Genetic and molecular tools will soon make it possible to customize the treatment of mental illnesses and other brain disorders to the individual. Until recently, for good practical reasons, science and medicine have been forced to ignore individual variability in populations to obtain statistically reliable data pooled from many individuals. But, to move towards personalized medicine, it is critically important to understand how different two healthy brains can be from each other. How much variation in synaptic strength, network structure, and intrinsic properties is consistent with adequate performance? Can some circuit parameters vary a good deal across a population of healthy individuals, while others are more tightly constrained? Are some parameters coordinately regulated so that alterations of one circuit parameter are well- compensated by others? The work proposed below takes advantage of the well-understood central pattern generating circuits found in the crustacean stomatogastric nervous system to address these questions. The present proposal combines experimental and computational experiments. These include computational work to reveal whether correlations in ion channel expression may be part of homeostatic regulation of neuronal excitability. Experimental and computational work will examine the extent of variability in a) the expression of serotonin and dopamine receptors and the currents they modulate, b) the morphological structure of identified neurons across individuals, c) the strength of identified synapses across animals, and in the location of the synaptic contacts across animals. Correlations between the activity of the circuit, and their underlying properties will lead to new insights into which relationships among synaptic and neuronal properties must be preserved in healthy brains.

Public Health Relevance

Mental illness may result from relatively minor imbalances in circuit parameters that nonetheless result in significantly disordered functions. To understand what kinds of circuit parameters when perturbed lead to mental illness, it is necessary to understand how different neuronal excitability and synaptic strengths are in normal healthy brains, and how individual neuronal processes compensate for each other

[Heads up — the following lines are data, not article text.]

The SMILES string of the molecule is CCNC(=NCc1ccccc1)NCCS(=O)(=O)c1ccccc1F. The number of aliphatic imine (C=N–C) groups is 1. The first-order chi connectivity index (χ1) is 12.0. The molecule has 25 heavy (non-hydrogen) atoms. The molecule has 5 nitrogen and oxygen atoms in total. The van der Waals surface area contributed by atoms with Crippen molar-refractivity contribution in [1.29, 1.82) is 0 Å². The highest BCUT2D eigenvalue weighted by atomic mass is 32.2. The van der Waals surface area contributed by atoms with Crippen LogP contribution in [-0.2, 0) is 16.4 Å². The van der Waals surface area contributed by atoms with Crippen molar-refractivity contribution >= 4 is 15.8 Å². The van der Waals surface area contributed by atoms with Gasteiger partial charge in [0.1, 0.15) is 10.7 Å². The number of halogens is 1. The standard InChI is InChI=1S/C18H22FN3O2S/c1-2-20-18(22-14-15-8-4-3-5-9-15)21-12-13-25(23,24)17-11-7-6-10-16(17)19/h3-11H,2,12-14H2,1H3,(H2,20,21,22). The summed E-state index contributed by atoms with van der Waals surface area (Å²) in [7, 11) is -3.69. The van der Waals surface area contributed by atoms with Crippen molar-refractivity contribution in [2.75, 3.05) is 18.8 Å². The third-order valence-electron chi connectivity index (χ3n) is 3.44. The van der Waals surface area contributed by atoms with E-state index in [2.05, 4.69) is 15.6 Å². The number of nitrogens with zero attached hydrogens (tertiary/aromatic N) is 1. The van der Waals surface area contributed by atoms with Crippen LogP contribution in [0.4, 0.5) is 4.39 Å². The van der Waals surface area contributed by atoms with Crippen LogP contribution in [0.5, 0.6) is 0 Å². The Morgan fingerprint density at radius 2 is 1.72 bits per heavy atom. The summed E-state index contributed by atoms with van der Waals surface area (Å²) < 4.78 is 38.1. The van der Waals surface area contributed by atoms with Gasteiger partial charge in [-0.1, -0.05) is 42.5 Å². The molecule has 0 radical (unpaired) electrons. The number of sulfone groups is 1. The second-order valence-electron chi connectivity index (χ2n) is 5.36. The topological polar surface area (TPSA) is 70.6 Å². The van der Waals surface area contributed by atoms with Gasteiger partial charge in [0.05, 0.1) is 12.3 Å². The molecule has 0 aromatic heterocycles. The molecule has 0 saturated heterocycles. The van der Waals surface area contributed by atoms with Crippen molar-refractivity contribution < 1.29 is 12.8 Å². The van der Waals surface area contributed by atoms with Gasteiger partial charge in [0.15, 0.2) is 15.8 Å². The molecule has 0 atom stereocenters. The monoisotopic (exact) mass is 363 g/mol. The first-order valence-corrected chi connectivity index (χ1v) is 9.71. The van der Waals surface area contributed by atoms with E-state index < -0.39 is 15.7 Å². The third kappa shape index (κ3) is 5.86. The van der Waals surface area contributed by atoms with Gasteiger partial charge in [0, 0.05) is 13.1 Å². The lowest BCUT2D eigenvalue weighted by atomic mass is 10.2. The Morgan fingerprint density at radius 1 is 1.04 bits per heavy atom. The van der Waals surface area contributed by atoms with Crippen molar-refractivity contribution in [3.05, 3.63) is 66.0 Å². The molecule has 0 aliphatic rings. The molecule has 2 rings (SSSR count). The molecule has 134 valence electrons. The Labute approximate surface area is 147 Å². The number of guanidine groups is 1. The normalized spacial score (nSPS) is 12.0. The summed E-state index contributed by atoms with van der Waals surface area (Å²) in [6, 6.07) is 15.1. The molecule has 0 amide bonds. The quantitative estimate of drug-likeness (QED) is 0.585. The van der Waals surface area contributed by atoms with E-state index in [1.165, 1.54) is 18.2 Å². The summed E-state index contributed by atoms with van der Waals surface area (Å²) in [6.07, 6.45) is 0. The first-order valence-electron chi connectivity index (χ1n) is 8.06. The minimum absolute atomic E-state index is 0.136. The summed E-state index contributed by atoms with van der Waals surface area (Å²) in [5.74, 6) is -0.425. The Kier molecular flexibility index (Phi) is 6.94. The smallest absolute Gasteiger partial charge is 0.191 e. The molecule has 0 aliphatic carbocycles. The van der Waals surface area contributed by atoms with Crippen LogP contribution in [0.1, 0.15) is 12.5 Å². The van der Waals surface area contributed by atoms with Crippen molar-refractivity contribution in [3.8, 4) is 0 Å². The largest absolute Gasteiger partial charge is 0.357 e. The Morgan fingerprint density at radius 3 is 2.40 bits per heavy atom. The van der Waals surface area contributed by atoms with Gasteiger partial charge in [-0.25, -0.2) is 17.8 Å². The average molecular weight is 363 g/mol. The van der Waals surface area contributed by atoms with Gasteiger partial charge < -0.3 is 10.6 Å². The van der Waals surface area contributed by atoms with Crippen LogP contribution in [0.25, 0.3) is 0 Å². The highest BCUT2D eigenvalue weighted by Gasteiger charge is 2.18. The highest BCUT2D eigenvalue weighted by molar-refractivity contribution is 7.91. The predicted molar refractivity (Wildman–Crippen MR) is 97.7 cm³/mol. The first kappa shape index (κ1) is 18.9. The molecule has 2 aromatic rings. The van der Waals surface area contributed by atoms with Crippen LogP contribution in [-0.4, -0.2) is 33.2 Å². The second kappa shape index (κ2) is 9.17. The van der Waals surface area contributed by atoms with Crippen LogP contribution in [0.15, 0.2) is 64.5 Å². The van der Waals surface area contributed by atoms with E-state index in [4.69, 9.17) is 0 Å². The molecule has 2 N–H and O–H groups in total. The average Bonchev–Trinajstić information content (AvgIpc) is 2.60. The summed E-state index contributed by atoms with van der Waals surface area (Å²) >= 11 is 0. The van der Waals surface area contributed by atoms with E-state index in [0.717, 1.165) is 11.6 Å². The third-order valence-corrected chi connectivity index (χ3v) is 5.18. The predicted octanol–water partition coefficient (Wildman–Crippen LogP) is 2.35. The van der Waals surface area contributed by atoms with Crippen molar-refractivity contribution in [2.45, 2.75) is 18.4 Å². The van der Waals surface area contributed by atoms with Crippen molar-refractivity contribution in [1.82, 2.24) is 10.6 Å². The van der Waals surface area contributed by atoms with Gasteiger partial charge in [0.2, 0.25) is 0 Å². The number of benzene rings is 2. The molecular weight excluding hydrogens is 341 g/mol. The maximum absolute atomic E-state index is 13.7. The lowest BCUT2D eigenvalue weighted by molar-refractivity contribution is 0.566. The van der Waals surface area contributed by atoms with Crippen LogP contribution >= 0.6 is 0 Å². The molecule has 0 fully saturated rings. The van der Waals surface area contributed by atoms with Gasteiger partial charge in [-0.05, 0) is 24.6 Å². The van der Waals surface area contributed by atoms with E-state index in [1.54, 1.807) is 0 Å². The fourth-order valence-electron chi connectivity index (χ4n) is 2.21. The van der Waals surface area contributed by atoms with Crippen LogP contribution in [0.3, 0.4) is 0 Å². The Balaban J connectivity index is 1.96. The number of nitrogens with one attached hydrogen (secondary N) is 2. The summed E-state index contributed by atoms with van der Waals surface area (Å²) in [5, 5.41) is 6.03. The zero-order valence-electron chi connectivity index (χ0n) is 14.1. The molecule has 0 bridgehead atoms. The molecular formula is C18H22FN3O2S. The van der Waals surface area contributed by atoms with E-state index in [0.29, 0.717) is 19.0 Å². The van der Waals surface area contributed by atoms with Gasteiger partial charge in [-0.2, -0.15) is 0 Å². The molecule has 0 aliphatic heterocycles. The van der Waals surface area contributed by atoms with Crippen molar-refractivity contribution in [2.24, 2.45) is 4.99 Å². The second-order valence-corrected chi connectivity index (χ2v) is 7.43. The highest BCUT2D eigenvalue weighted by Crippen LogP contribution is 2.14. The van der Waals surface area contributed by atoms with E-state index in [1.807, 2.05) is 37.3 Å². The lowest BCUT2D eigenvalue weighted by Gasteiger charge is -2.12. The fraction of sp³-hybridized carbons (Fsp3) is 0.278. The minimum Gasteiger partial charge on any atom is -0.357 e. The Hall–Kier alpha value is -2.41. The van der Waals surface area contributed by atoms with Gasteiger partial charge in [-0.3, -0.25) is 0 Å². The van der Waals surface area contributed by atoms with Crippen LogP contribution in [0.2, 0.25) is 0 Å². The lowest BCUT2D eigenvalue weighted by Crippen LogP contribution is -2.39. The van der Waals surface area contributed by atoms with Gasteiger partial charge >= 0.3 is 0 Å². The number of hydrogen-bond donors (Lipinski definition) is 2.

Agency
National Institute of Health (NIH)
Institute
National Institute of Mental Health (NIMH)
Type
Research Project (R01)
Project #
5R01MH046742-25
Application #
8584992
Study Section
Sensorimotor Integration Study Section (SMI)
Program Officer
Glanzman, Dennis L
Project Start
1990-04-01
Project End
2014-12-31
Budget Start
2014-01-01
Budget End
2014-12-31
Support Year
25
Fiscal Year
2014
Total Cost
$351,945
Indirect Cost
$129,195
Name
Brandeis University
Department
Miscellaneous
Type
Schools of Arts and Sciences
DUNS #
616845814
City
Waltham
State
MA
Country
United States
Zip Code
02454
Marder, Eve; Goeritz, Marie L; Otopalik, Adriane G (2015) Robust circuit rhythms in small circuits arise from variable circuit components and mechanisms. Curr Opin Neurobiol 31:156-63
Shruti, Sonal; Schulz, David J; Lett, Kawasi M et al. (2014) Electrical coupling and innexin expression in the stomatogastric ganglion of the crab Cancer borealis. J Neurophysiol 112:2946-58
Brookings, Ted; Goeritz, Marie L; Marder, Eve (2014) Automatic parameter estimation of multicompartmental neuron models via minimization of trace error with control adjustment. J Neurophysiol 112:2332-48
Marder, Eve; O'Leary, Timothy; Shruti, Sonal (2014) Neuromodulation of circuits with variable parameters: single neurons and small circuits reveal principles of state-dependent and robust neuromodulation. Annu Rev Neurosci 37:329-46
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O'Leary, Timothy; Williams, Alex H; Caplan, Jonathan S et al. (2013) Correlations in ion channel expression emerge from homeostatic tuning rules. Proc Natl Acad Sci U S A 110:E2645-54
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Williams, Alex H; Calkins, Andrew; O'Leary, Timothy et al. (2013) The neuromuscular transform of the lobster cardiac system explains the opposing effects of a neuromodulator on muscle output. J Neurosci 33:16565-75

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